A common question asked by many Evangelicals or Protestants is, ‘Are you saved?’ The answer, for them, is that if you have proclaimed Jesus Christ as your personal Lord and Savior, then you are saved. You are saved by making this formal statement. Some Catholics may respond to this question with ‘Yes, I am saved,’ meaning that at their Baptism they received sanctifying grace, and it follows that if they die in this state of grace, they should enter into eternal life. Whilst this is an acceptable way of interpreting the meaning of the question to be consistent with the Catholic faith, the problem with the question, ‘Are you saved?’ and the way of thinking behind it is that it diminishes the meaning of hope.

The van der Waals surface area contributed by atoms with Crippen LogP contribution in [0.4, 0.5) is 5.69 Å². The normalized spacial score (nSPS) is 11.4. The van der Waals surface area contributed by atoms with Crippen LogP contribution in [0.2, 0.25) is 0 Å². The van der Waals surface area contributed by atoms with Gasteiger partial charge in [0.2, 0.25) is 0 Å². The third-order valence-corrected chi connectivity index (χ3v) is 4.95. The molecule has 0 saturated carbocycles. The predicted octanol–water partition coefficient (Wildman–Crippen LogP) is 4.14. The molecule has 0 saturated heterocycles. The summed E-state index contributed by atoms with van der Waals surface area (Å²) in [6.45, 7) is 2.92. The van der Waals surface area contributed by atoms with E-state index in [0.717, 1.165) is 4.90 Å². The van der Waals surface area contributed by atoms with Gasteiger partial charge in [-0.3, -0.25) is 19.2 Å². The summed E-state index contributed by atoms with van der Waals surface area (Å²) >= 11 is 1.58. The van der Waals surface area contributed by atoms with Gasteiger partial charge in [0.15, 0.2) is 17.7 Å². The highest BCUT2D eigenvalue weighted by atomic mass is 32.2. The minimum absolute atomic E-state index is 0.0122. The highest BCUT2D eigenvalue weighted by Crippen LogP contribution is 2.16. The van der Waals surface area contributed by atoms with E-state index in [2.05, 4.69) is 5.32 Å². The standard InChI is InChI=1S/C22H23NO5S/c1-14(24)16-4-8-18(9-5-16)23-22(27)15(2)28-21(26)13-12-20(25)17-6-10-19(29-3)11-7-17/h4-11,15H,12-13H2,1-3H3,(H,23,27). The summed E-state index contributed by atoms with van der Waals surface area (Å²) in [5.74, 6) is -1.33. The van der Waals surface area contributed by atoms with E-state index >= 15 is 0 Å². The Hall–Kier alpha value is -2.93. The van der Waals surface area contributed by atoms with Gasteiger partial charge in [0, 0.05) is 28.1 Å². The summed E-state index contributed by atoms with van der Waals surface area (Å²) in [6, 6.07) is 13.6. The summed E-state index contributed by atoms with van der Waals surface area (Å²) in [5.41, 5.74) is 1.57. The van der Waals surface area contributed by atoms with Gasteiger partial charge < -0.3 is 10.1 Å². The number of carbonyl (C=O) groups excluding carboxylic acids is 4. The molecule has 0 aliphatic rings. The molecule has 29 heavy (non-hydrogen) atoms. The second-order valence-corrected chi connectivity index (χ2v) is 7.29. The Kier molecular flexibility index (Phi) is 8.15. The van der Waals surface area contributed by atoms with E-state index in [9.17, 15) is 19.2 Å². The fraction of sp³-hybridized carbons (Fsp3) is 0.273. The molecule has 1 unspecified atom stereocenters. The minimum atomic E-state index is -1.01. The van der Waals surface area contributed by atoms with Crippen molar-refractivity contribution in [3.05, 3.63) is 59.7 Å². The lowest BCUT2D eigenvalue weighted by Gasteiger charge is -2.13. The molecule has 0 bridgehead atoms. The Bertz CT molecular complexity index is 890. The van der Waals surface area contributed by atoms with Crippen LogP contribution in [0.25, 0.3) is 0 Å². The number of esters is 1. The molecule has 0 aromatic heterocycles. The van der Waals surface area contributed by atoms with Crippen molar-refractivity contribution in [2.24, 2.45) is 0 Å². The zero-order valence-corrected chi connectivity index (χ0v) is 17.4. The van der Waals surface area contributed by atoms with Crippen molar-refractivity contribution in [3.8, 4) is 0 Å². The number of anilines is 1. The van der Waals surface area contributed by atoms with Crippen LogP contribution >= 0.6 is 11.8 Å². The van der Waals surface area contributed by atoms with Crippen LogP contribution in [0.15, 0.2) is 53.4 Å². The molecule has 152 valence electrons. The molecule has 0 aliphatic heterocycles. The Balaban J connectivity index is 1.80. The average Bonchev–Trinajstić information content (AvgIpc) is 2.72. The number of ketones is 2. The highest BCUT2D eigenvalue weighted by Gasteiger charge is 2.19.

We must recognize that this phrase originates with the Protestant view of salvation. This view is that simply by believing in salvation through the life, death, and resurrection of Jesus Christ and he being our personal Lord and Savior, we are saved. The truth, however, is that we are not saved. Our salvation is still in anticipation. To falsely place this anticipation into the realm of actuality is to destroy hope entirely.